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Non-Infectious Complications of Common Variable Immunodeficiency

Non-Infectious Complications of Common Variable Immunodeficiency

Common variable immunodeficiency (CVID) is the most common type of symptomatic primary immune deficiency disorder, affecting approximately 1 out of every 25,000 persons. The most recent guidelines suggest CVID in the presence of the following: low immunoglobulin (Ig) G levels, based on age; either low IgM or IgA; poor antibody response after vaccination; older than 4 years of age; and no secondary causes of hypogammaglobulinemia. Secondary causes of hypogammaglobulinemia can include liver disease, nephrotic syndrome, protein-losing enteropathy, or medication-induced hypogammaglobulinemia.

The most common presentation of CVID is recurrent sinopulmonary infections, including sinusitis and pneumonias. GI infections can also be common, with many presenting with infectious diarrhea. While the majority of patients with CVID typically present with these recurrent infections, some patients can present with non-infectious autoimmune and inflammatory complications. It is important for the provider to be aware of the non-infectious complications of CVID to ensure prompt diagnosis.

Non-infectious presentation can include autoimmune complications, which are common in CVID—specifically autoimmune cytopenias, which occur in up to 20% of patients with CVID. Autoimmune manifestations can also include enteropathy, atrophic gastritis, pernicious anemia, alopecia, vitiligo, psoriasis, hypothyroidism, and type 1 diabetes mellitus, among many others. Systemic lupus erythematosus, vasculitis, autoimmune pancreatitis, and recurrent aphthous ulcers may also be seen.

Other non-infectious presentations may include chronic lung diseases. These are frequent complications seen with CVID, and include asthma, bronchiectasis, and interstitial lung disease. Non-infectious GI complications may include inflammatory bowel disease, autoimmune conditions, or GI-related malignancies. GI-related complications are associated with increased morbidity and reduced quality of life in patients with CVID. Hepatic complications include chronic liver diseases such as primary biliary cholangitis, cirrhosis, portal hypertension, and esophageal varices, among others. Specifically, granulomatous hepatitis and nodular regenerative hyperplasia of the liver are extremely rare outside of CVID, so work-up should be done in patients presenting with these conditions. Additionally, patients with CVID have an elevated risk of lymphoma compared to the general population, with non-Hodgkin lymphoma being most common.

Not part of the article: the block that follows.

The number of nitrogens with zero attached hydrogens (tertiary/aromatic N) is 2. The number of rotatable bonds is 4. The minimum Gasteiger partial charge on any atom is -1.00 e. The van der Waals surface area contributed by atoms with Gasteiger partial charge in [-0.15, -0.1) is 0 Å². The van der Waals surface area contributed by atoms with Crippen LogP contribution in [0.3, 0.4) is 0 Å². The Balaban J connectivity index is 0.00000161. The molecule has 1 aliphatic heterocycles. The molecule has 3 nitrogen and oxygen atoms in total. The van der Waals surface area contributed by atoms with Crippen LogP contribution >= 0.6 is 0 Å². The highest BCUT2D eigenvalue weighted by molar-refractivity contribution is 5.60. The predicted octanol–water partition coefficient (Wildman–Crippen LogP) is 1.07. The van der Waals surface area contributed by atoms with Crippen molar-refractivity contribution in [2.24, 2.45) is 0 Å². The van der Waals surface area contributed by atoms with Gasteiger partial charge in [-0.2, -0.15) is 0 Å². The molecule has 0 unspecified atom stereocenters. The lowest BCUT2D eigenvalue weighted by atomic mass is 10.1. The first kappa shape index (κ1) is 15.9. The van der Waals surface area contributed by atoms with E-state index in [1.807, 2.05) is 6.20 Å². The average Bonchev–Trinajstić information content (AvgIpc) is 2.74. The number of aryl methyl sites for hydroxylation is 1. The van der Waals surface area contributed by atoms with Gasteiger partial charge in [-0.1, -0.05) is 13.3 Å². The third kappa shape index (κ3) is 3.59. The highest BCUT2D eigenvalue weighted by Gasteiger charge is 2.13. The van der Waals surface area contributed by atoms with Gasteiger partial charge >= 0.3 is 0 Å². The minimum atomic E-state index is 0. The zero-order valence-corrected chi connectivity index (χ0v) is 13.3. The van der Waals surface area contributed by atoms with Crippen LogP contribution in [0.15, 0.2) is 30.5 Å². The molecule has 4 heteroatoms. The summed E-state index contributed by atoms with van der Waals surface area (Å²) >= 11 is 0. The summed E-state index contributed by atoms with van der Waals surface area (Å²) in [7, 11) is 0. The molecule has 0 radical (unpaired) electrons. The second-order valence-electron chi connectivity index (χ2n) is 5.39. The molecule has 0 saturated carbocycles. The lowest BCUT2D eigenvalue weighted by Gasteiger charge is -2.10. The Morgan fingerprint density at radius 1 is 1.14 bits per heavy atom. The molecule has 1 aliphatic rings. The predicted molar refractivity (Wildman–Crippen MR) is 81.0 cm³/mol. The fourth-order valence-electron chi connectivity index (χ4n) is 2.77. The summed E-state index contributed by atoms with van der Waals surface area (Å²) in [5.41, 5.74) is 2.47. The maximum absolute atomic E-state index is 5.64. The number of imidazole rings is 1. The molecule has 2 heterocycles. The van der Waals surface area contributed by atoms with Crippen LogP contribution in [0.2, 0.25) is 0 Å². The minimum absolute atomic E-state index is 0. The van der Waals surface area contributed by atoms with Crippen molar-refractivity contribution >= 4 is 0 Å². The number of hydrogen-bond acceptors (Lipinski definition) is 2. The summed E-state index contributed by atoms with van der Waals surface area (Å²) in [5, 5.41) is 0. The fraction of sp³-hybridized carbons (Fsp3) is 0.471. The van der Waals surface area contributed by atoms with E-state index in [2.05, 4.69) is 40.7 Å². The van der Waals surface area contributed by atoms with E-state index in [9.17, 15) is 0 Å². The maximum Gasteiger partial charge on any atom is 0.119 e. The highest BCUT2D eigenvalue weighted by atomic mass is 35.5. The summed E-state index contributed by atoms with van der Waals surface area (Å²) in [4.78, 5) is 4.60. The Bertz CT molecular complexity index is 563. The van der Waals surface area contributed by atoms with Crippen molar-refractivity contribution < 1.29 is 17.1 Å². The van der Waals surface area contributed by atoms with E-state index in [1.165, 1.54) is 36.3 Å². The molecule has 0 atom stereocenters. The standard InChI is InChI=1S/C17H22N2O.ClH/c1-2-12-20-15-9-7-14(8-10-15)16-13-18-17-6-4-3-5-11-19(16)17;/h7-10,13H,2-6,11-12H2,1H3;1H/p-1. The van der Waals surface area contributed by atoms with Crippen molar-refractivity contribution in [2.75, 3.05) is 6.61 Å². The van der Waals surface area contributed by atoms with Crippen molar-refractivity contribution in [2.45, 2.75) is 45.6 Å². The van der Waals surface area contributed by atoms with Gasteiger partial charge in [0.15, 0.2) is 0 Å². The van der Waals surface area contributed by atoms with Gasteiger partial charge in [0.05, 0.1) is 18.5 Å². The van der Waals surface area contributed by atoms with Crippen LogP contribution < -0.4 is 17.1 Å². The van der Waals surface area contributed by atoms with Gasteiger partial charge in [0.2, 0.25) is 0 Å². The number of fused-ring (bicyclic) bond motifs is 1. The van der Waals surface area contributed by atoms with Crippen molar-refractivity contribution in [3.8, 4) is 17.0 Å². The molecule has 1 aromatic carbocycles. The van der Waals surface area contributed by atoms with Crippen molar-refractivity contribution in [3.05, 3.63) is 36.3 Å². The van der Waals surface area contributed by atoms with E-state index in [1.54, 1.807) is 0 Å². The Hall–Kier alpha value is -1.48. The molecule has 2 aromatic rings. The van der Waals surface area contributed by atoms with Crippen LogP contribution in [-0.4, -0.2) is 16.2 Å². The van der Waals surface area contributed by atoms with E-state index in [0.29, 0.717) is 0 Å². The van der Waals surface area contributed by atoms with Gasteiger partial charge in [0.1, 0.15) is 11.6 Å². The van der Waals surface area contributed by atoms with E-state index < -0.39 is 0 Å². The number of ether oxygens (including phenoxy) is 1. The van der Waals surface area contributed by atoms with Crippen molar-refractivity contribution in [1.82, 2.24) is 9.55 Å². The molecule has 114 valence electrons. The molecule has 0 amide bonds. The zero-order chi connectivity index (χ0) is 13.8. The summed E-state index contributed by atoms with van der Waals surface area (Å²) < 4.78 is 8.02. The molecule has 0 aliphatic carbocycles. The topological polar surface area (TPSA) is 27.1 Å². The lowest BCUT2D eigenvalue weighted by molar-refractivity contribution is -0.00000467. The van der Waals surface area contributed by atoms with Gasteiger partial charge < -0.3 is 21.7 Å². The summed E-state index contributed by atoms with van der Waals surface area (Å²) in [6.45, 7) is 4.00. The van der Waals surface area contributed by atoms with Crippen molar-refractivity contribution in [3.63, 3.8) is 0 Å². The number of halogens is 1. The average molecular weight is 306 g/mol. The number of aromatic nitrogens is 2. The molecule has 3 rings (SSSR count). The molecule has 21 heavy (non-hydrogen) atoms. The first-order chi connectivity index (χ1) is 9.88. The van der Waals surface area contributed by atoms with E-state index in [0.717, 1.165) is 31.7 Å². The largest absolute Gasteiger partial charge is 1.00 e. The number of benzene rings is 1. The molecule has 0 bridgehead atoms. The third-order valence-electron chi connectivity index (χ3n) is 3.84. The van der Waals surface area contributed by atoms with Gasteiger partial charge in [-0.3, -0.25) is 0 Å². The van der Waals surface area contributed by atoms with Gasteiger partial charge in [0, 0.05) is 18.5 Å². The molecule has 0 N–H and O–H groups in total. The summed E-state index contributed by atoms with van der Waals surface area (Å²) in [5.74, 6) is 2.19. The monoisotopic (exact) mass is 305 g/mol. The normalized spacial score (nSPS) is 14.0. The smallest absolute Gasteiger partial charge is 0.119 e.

When encountering patients with various autoimmune conditions in clinical practice, one should consider screening patients for hypogammaglobulinemia, especially those with cytopenia. Laboratory tests including quantitative immunoglobulins, complete blood count, comprehensive metabolic panel, lymphocyte subsets, as well as measurement of antibodies to vaccines (most commonly, Streptococcus pneumonia titers; but diphtheria toxoid, tetanus toxoid, and Haemophilus influenzae can also be ordered). Vaccine response would be assessed with repeated antibody measurements approximately 4-6 weeks after vaccination, with most patients with CVID having inadequate or no response to vaccination. If there is appropriate response to vaccination, then other etiologies besides CVID will need to be considered.

Patients with suspected immunodeficiency should be referred to a clinical immunologist for further evaluation. Depending on the patient's presentation, further studies—including chest and abdominal imaging, spirometry, endoscopy or colonoscopy, or lymph node biopsies—could be ordered. It is important for providers to be aware of the non-infectious complications of CVID to allow for prompt work-up of these patients and to prevent delayed diagnosis and further complications.

References
  • Bonilla FA, et al. International consensus document (ICON): Common variable immunodeficiency disorders. J Allergy Clin Immunol Pract. 2016;4:38.
  • Ho HE, Cunningham-Rundles C. Non-infectious complications of common variable immunodeficiency: Updated clinical spectrum, sequelae, and insights to pathogenesis. Front Immunol. 2020;11:149.
  • Lee TK, et al. State-of-the-art diagnostic evaluation of common variable immunodeficiency. Ann Allergy Asthma Immunol. 2021;127:19.
  • Oksenhendler E, et al. Infections in 252 patients with common variable immunodeficiency. Clin Infect Dis. 2008;46:1547.

Filed under: Allergy/Immunology

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